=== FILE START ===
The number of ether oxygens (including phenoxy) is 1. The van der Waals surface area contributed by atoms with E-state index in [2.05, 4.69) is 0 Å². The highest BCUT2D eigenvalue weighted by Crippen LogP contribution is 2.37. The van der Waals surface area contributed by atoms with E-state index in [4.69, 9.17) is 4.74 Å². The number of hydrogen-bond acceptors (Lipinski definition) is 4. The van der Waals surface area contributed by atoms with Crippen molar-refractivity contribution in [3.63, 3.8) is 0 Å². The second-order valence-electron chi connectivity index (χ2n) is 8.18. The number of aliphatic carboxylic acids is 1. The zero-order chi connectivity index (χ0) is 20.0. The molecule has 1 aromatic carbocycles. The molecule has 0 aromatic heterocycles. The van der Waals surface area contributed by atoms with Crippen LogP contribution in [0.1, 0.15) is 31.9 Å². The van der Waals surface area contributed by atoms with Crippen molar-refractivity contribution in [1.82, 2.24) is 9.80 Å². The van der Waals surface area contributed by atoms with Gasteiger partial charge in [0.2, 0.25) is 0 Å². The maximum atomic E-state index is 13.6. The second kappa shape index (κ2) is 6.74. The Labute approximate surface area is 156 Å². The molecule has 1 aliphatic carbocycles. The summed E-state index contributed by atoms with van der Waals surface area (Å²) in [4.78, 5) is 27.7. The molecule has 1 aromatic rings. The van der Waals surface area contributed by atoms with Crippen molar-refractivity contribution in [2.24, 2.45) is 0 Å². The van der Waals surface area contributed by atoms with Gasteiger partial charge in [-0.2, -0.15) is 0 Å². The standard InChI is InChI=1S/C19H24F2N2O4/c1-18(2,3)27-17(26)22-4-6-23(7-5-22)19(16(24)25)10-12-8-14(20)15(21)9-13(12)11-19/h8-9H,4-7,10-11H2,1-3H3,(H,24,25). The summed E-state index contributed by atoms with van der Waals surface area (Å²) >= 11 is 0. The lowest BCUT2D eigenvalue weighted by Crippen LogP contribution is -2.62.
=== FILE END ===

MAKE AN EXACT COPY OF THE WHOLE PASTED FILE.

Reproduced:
The number of ether oxygens (including phenoxy) is 1. The van der Waals surface area contributed by atoms with E-state index in [2.05, 4.69) is 0 Å². The highest BCUT2D eigenvalue weighted by Crippen LogP contribution is 2.37. The van der Waals surface area contributed by atoms with E-state index in [4.69, 9.17) is 4.74 Å². The number of hydrogen-bond acceptors (Lipinski definition) is 4. The van der Waals surface area contributed by atoms with Crippen molar-refractivity contribution in [3.63, 3.8) is 0 Å². The second-order valence-electron chi connectivity index (χ2n) is 8.18. The number of aliphatic carboxylic acids is 1. The zero-order chi connectivity index (χ0) is 20.0. The molecule has 1 aromatic carbocycles. The molecule has 0 aromatic heterocycles. The van der Waals surface area contributed by atoms with Crippen LogP contribution in [0.1, 0.15) is 31.9 Å². The van der Waals surface area contributed by atoms with Crippen molar-refractivity contribution in [1.82, 2.24) is 9.80 Å². The van der Waals surface area contributed by atoms with Gasteiger partial charge in [0.2, 0.25) is 0 Å². The maximum atomic E-state index is 13.6. The second kappa shape index (κ2) is 6.74. The Labute approximate surface area is 156 Å². The molecule has 1 aliphatic carbocycles. The summed E-state index contributed by atoms with van der Waals surface area (Å²) in [4.78, 5) is 27.7. The molecule has 1 aromatic rings. The van der Waals surface area contributed by atoms with Crippen molar-refractivity contribution in [2.24, 2.45) is 0 Å². The van der Waals surface area contributed by atoms with Gasteiger partial charge in [-0.2, -0.15) is 0 Å². The standard InChI is InChI=1S/C19H24F2N2O4/c1-18(2,3)27-17(26)22-4-6-23(7-5-22)19(16(24)25)10-12-8-14(20)15(21)9-13(12)11-19/h8-9H,4-7,10-11H2,1-3H3,(H,24,25). The summed E-state index contributed by atoms with van der Waals surface area (Å²) >= 11 is 0. The lowest BCUT2D eigenvalue weighted by Crippen LogP contribution is -2.62.